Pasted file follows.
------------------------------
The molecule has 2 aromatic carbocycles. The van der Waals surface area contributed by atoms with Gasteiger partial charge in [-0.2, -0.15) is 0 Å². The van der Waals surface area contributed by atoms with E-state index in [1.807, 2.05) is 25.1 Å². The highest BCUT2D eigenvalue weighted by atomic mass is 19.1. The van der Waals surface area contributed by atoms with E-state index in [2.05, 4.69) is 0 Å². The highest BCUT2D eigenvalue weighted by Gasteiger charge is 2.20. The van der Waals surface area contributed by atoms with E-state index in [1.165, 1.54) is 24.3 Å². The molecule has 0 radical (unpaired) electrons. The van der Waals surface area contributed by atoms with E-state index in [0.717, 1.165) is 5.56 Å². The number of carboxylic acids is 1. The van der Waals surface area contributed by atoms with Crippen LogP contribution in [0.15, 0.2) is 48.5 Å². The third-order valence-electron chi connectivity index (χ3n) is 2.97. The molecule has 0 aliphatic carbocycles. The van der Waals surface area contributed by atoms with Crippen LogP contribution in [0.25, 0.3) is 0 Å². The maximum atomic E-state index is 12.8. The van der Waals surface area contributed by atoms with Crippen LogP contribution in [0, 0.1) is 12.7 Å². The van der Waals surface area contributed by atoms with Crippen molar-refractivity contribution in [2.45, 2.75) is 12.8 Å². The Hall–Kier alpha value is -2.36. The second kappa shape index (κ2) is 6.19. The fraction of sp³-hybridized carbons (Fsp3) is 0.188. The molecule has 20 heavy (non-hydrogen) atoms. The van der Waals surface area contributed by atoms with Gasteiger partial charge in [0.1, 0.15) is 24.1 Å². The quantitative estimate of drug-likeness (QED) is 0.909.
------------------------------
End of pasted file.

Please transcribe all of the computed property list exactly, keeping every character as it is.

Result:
The molecule has 2 aromatic carbocycles. The van der Waals surface area contributed by atoms with Gasteiger partial charge in [-0.2, -0.15) is 0 Å². The van der Waals surface area contributed by atoms with E-state index in [1.807, 2.05) is 25.1 Å². The highest BCUT2D eigenvalue weighted by atomic mass is 19.1. The van der Waals surface area contributed by atoms with E-state index in [2.05, 4.69) is 0 Å². The highest BCUT2D eigenvalue weighted by Gasteiger charge is 2.20. The van der Waals surface area contributed by atoms with E-state index in [1.165, 1.54) is 24.3 Å². The molecule has 0 radical (unpaired) electrons. The van der Waals surface area contributed by atoms with E-state index in [0.717, 1.165) is 5.56 Å². The number of carboxylic acids is 1. The van der Waals surface area contributed by atoms with Crippen LogP contribution in [0.15, 0.2) is 48.5 Å². The third-order valence-electron chi connectivity index (χ3n) is 2.97. The molecule has 0 aliphatic carbocycles. The van der Waals surface area contributed by atoms with Crippen LogP contribution in [0.25, 0.3) is 0 Å². The maximum atomic E-state index is 12.8. The van der Waals surface area contributed by atoms with Crippen LogP contribution in [0, 0.1) is 12.7 Å². The van der Waals surface area contributed by atoms with Crippen molar-refractivity contribution in [2.45, 2.75) is 12.8 Å². The Hall–Kier alpha value is -2.36. The second kappa shape index (κ2) is 6.19. The fraction of sp³-hybridized carbons (Fsp3) is 0.188. The molecule has 20 heavy (non-hydrogen) atoms. The van der Waals surface area contributed by atoms with Gasteiger partial charge in [0.1, 0.15) is 24.1 Å². The quantitative estimate of drug-likeness (QED) is 0.909.